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Sunday, December 17, 2017 
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Inquisitive

It's 'Those Girls From Sleater-Kinney'

Making punk rock 'n' roll in a post-9/11 world.

Interview Jenny Tatone
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"Our lives aren't static so, our songwriting isn't gonna be static." — Carrie Brownstein
Before walking into the locals-only-feeling Fresh Pot that sunny afternoon, I heard about the intelligence, the creativity and — most importantly — the realness among the members of Sleater-Kinney. You hear and read these kinds of things all the time, so much so you forget to believe in them. None of the claims surrounding the band took on real meaning until the day I sat and talked with them. Sure — thanks to nasty prejudice-fueled human tendencies it was easy to initially put each one of them in a box, dubbing Tucker the idealist, Brownstein the intellect and Weiss the cynic. And easy is the key word — it's easy to make petty attempts at descriptions, to string together words for the strength of their show rather than their truth. And it's unfair because it fails to paint the entire picture. There is so much I don't know about them, but from my view, the three are smart, insightful and perceptive — but seem nonchalantly unaware of it. They are so far away from rock star clichés or images, I don't believe they could even fake it if they tried (this being at least partially responsible for the fact they've stuck with the independent Olympia punk label Kill Rock Stars throughout their existence).

All dress with style but not pretension: Tucker wore a denim skirt and a black T with the sleeves split at the shoulder, Brownstein wore a baby-blue, quarter-sleeve blouse, and Weiss wore all black. Lacking arrogance, they seem very down-to-earth and not so much unlike you or I — that is, until they began discussing the thought-provoking ideas behind their songs, letting you know there is something quite special about each of them. Tucker discussed the profound concept behind the new album's title track in a tone that sounded like she was reliving last night's dream. "That song is about, what if we could let go of this old way of living?" she explained. "What if our lives were totally different? What if we could invent something that was brand new? What if we used our thinkers and our scientists to help create a different mode of society? That is what the song is supposed to be presenting, but it is from the viewpoint of the invention, and the idea of fusion, saying, 'I am the new possibility. I am the new generation, and you would be so lucky if you would open your mind to me.'"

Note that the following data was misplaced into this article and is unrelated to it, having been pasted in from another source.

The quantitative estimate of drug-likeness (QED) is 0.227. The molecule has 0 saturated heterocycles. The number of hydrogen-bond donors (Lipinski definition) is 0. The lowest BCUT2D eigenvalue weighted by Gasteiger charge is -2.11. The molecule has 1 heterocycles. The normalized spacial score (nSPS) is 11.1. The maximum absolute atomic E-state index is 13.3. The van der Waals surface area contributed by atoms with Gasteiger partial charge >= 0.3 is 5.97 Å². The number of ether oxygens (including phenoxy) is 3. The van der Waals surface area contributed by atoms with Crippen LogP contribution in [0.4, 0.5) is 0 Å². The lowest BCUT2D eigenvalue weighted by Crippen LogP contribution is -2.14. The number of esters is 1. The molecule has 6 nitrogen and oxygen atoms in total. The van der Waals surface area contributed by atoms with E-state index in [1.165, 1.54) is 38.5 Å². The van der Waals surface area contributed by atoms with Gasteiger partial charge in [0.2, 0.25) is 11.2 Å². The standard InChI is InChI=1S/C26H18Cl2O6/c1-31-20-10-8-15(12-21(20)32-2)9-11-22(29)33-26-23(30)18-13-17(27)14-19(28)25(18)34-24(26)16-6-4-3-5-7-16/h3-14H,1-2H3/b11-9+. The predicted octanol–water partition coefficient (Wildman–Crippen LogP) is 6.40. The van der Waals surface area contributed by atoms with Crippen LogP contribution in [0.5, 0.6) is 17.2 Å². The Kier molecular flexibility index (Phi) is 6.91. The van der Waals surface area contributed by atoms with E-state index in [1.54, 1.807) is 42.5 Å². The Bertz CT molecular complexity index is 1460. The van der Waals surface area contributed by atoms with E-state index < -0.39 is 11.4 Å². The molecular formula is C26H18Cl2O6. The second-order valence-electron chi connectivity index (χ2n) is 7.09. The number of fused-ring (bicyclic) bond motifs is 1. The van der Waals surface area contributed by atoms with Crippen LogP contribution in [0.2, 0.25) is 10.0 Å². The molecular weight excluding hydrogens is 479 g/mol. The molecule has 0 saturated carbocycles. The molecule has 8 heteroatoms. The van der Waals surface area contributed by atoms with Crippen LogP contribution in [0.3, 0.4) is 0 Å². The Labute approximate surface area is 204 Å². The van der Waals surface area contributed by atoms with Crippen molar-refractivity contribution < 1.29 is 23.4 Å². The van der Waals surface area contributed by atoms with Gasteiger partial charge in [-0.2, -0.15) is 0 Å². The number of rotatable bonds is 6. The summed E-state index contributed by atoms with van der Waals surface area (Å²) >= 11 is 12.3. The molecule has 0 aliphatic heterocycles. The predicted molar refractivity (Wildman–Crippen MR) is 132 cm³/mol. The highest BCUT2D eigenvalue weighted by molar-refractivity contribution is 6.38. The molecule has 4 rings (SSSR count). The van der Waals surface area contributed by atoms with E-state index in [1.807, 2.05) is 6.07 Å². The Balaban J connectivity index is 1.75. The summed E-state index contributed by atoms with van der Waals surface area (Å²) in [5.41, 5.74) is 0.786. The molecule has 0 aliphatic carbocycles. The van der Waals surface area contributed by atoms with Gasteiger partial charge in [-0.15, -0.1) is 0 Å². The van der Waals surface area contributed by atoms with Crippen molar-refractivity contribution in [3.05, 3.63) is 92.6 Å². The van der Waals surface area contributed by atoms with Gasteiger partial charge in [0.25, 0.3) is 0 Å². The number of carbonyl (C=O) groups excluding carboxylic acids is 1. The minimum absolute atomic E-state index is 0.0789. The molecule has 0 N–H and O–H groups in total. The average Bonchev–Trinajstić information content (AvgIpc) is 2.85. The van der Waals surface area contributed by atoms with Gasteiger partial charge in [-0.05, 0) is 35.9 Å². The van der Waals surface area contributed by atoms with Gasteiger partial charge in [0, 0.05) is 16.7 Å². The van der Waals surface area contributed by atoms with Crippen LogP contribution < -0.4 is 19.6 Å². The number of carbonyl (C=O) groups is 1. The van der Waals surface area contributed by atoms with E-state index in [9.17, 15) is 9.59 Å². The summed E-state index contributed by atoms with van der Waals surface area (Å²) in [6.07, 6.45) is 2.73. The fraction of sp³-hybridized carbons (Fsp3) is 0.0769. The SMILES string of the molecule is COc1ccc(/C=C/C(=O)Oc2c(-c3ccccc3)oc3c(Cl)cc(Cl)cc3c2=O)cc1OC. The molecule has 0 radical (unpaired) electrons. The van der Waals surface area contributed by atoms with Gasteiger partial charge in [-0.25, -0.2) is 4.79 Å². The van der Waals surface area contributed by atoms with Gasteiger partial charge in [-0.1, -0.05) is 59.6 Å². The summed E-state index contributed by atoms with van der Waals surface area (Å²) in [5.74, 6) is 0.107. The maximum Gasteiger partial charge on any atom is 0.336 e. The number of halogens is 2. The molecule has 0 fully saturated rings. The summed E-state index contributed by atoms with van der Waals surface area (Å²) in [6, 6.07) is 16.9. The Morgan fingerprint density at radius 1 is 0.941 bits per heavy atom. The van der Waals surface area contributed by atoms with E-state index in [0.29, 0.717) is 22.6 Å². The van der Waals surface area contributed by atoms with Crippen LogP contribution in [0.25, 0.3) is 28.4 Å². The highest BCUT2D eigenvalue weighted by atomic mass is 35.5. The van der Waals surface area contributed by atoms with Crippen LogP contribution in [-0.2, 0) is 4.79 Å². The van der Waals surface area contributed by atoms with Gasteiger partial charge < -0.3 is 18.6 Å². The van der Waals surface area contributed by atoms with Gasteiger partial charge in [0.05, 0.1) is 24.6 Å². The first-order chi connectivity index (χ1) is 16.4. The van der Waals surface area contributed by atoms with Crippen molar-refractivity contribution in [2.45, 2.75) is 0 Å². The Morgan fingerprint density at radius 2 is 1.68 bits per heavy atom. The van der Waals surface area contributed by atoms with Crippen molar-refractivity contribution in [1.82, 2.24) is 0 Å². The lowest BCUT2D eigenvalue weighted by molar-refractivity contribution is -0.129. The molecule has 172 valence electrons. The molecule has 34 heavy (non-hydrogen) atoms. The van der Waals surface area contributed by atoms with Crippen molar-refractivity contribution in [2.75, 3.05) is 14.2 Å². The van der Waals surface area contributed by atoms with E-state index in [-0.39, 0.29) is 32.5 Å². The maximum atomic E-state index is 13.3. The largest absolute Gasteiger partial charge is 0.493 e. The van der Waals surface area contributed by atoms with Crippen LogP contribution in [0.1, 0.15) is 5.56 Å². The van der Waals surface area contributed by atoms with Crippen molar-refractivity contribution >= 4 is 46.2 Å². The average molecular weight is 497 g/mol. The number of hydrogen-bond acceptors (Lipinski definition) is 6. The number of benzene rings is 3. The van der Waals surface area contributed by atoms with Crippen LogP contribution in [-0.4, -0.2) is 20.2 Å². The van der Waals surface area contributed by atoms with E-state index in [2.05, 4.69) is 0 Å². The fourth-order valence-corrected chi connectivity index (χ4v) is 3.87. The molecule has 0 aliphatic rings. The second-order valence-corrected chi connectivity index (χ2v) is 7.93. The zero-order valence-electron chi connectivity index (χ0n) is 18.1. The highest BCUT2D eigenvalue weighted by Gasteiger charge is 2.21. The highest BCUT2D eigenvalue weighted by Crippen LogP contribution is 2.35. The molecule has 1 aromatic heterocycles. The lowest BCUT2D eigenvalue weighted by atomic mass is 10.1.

Our conversation swerved around grave, dark topics (including Sept. 11, international politics and the frightening events surrounding the birth of Tucker's son), '60s-style booty-shakin' anthems and funny last-minute prep stories from their recording sessions at Portland's Jackpot! Records. Oh yeah, and we talked about the new album — a lot.

Driven by the powerful and gritty dual-guitar interplay and grounded by Weiss's intense drumming, One Beat finds Sleater-Kinney sticking to their noisy rock sound yet experimenting — in very subtle amounts — with elements of new wave and post-punk. The band has invented something impossible to abandon — a sound that could only be Sleater-Kinney. "Our lives aren't static, so our songwriting isn't gonna be static," Brownstein said. "It's gonna fluctuate depending on what's going on in our lives, so there's always something to draw from. We don't song-write in a vacuum, so it's gonna change as we change."

The band's closeness shines when they're together — occasionally they glance at one another, as if sharing an in-joke. It's as if they've built a world of their own, one that allows them to endure and understand life as a successful band. In some ways, they're just everyday, down-to-earth people making their way though life, stopping to smell the flowers ever so often. What makes them different? They take longer pit stops, examine the flowers closely and find a way to make their fragrance even better for the rest of us. Through their innate and undying determination to create art that touches and moves, and having progressed tremendously during their eight years together, Sleater-Kinney have proven to be one of the most impressive bands of this generation.

So, without further ado, I give you, ladies and gents, Sleater-Kinney! (Insert audience roar and applause here).

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